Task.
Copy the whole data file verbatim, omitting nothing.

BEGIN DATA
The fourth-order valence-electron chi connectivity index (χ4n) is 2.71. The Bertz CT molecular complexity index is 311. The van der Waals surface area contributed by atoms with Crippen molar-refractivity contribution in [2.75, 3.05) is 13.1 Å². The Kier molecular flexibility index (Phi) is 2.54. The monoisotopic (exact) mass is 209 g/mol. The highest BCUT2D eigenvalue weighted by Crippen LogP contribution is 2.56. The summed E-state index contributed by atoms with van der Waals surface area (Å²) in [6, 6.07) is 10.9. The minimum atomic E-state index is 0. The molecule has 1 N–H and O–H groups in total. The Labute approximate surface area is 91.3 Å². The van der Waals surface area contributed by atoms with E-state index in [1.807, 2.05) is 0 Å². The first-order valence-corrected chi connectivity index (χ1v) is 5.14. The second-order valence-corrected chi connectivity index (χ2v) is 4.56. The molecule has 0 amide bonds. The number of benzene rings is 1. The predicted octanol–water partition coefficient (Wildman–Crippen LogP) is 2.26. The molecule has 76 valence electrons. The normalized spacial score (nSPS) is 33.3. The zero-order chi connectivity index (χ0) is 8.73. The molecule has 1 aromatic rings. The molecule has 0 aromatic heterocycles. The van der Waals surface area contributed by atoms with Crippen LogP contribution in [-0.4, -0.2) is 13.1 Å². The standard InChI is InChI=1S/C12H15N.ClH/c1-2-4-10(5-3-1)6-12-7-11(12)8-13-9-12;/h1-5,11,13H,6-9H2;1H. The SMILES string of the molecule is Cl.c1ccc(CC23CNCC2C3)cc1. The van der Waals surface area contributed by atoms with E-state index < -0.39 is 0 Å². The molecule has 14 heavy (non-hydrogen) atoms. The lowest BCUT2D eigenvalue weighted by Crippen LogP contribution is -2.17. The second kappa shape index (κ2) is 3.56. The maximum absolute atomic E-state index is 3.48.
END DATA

The fourth-order valence-electron chi connectivity index (χ4n) is 2.71. The Bertz CT molecular complexity index is 311. The van der Waals surface area contributed by atoms with Crippen molar-refractivity contribution in [2.75, 3.05) is 13.1 Å². The Kier molecular flexibility index (Phi) is 2.54. The monoisotopic (exact) mass is 209 g/mol. The highest BCUT2D eigenvalue weighted by Crippen LogP contribution is 2.56. The summed E-state index contributed by atoms with van der Waals surface area (Å²) in [6, 6.07) is 10.9. The minimum atomic E-state index is 0. The molecule has 1 N–H and O–H groups in total. The Labute approximate surface area is 91.3 Å². The van der Waals surface area contributed by atoms with E-state index in [1.807, 2.05) is 0 Å². The first-order valence-corrected chi connectivity index (χ1v) is 5.14. The second-order valence-corrected chi connectivity index (χ2v) is 4.56. The molecule has 0 amide bonds. The number of benzene rings is 1. The predicted octanol–water partition coefficient (Wildman–Crippen LogP) is 2.26. The molecule has 76 valence electrons. The normalized spacial score (nSPS) is 33.3. The zero-order chi connectivity index (χ0) is 8.73. The molecule has 1 aromatic rings. The molecule has 0 aromatic heterocycles. The van der Waals surface area contributed by atoms with Crippen LogP contribution in [-0.4, -0.2) is 13.1 Å². The standard InChI is InChI=1S/C12H15N.ClH/c1-2-4-10(5-3-1)6-12-7-11(12)8-13-9-12;/h1-5,11,13H,6-9H2;1H. The SMILES string of the molecule is Cl.c1ccc(CC23CNCC2C3)cc1. The van der Waals surface area contributed by atoms with E-state index < -0.39 is 0 Å². The molecule has 14 heavy (non-hydrogen) atoms. The lowest BCUT2D eigenvalue weighted by Crippen LogP contribution is -2.17. The second kappa shape index (κ2) is 3.56. The maximum absolute atomic E-state index is 3.48.